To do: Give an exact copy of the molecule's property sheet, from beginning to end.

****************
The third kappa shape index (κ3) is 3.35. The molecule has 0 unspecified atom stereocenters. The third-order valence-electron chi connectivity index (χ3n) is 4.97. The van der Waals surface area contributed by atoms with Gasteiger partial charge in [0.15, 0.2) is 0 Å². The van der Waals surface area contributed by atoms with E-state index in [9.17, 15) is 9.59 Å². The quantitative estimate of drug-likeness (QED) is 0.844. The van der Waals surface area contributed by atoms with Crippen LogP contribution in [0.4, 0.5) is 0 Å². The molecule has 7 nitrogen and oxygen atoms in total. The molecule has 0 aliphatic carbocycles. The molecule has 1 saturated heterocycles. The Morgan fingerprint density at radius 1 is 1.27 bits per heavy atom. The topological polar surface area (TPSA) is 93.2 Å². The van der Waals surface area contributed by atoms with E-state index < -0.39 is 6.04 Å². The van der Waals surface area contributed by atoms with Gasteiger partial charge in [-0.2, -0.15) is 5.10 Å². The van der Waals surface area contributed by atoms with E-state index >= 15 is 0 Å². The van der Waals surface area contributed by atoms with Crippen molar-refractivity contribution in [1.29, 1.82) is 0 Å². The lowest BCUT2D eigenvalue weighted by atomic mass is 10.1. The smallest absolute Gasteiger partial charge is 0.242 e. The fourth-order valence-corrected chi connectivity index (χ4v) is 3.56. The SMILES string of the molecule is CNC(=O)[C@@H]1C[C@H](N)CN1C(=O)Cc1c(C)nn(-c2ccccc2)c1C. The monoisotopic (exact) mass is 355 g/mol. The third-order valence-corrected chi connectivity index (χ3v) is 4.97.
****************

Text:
The third kappa shape index (κ3) is 3.35. The molecule has 0 unspecified atom stereocenters. The third-order valence-electron chi connectivity index (χ3n) is 4.97. The van der Waals surface area contributed by atoms with Gasteiger partial charge in [0.15, 0.2) is 0 Å². The van der Waals surface area contributed by atoms with E-state index in [9.17, 15) is 9.59 Å². The quantitative estimate of drug-likeness (QED) is 0.844. The van der Waals surface area contributed by atoms with Crippen LogP contribution in [0.4, 0.5) is 0 Å². The molecule has 7 nitrogen and oxygen atoms in total. The molecule has 0 aliphatic carbocycles. The molecule has 1 saturated heterocycles. The Morgan fingerprint density at radius 1 is 1.27 bits per heavy atom. The topological polar surface area (TPSA) is 93.2 Å². The van der Waals surface area contributed by atoms with E-state index < -0.39 is 6.04 Å². The van der Waals surface area contributed by atoms with Gasteiger partial charge in [-0.2, -0.15) is 5.10 Å². The van der Waals surface area contributed by atoms with E-state index >= 15 is 0 Å². The van der Waals surface area contributed by atoms with Crippen molar-refractivity contribution in [1.29, 1.82) is 0 Å². The lowest BCUT2D eigenvalue weighted by atomic mass is 10.1. The smallest absolute Gasteiger partial charge is 0.242 e. The fourth-order valence-corrected chi connectivity index (χ4v) is 3.56. The SMILES string of the molecule is CNC(=O)[C@@H]1C[C@H](N)CN1C(=O)Cc1c(C)nn(-c2ccccc2)c1C. The monoisotopic (exact) mass is 355 g/mol. The third-order valence-corrected chi connectivity index (χ3v) is 4.97.